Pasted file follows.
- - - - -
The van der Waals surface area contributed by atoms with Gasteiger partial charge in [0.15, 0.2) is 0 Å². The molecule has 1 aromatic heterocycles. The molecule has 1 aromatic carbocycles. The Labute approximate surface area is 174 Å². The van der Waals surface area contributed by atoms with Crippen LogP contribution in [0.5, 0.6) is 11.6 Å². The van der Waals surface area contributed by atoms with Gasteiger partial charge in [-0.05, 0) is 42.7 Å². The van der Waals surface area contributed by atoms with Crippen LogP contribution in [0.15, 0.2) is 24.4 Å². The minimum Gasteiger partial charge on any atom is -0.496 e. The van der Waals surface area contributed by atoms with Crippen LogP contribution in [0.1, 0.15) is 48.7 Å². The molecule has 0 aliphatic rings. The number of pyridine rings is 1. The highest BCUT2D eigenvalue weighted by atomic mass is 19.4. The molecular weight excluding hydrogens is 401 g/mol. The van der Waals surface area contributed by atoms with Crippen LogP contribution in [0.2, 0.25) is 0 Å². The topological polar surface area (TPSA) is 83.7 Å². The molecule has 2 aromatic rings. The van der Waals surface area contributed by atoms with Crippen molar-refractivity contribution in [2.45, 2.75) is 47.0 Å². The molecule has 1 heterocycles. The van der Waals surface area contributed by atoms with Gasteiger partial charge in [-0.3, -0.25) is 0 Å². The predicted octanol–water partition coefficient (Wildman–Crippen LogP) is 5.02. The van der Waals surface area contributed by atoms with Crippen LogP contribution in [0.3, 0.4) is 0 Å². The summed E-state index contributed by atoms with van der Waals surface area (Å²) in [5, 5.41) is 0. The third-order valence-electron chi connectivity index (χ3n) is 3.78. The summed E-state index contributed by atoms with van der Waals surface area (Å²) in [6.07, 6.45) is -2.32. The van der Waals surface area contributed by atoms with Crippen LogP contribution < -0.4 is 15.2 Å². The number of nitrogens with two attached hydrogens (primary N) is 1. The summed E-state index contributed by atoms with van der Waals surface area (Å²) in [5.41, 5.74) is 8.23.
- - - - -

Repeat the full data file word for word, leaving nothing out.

The van der Waals surface area contributed by atoms with Gasteiger partial charge in [0.15, 0.2) is 0 Å². The molecule has 1 aromatic heterocycles. The molecule has 1 aromatic carbocycles. The Labute approximate surface area is 174 Å². The van der Waals surface area contributed by atoms with Crippen LogP contribution in [0.5, 0.6) is 11.6 Å². The van der Waals surface area contributed by atoms with Gasteiger partial charge in [-0.05, 0) is 42.7 Å². The van der Waals surface area contributed by atoms with Crippen LogP contribution in [0.15, 0.2) is 24.4 Å². The minimum Gasteiger partial charge on any atom is -0.496 e. The van der Waals surface area contributed by atoms with Crippen LogP contribution in [0.1, 0.15) is 48.7 Å². The molecule has 0 aliphatic rings. The number of pyridine rings is 1. The highest BCUT2D eigenvalue weighted by atomic mass is 19.4. The molecular weight excluding hydrogens is 401 g/mol. The van der Waals surface area contributed by atoms with Crippen LogP contribution in [0.2, 0.25) is 0 Å². The topological polar surface area (TPSA) is 83.7 Å². The molecule has 2 aromatic rings. The van der Waals surface area contributed by atoms with Crippen molar-refractivity contribution in [2.45, 2.75) is 47.0 Å². The molecule has 1 heterocycles. The van der Waals surface area contributed by atoms with Gasteiger partial charge in [-0.3, -0.25) is 0 Å². The predicted octanol–water partition coefficient (Wildman–Crippen LogP) is 5.02. The van der Waals surface area contributed by atoms with Crippen LogP contribution in [0.3, 0.4) is 0 Å². The summed E-state index contributed by atoms with van der Waals surface area (Å²) in [5, 5.41) is 0. The third-order valence-electron chi connectivity index (χ3n) is 3.78. The summed E-state index contributed by atoms with van der Waals surface area (Å²) in [6.07, 6.45) is -2.32. The van der Waals surface area contributed by atoms with Crippen LogP contribution < -0.4 is 15.2 Å². The number of nitrogens with two attached hydrogens (primary N) is 1. The summed E-state index contributed by atoms with van der Waals surface area (Å²) in [5.41, 5.74) is 8.23.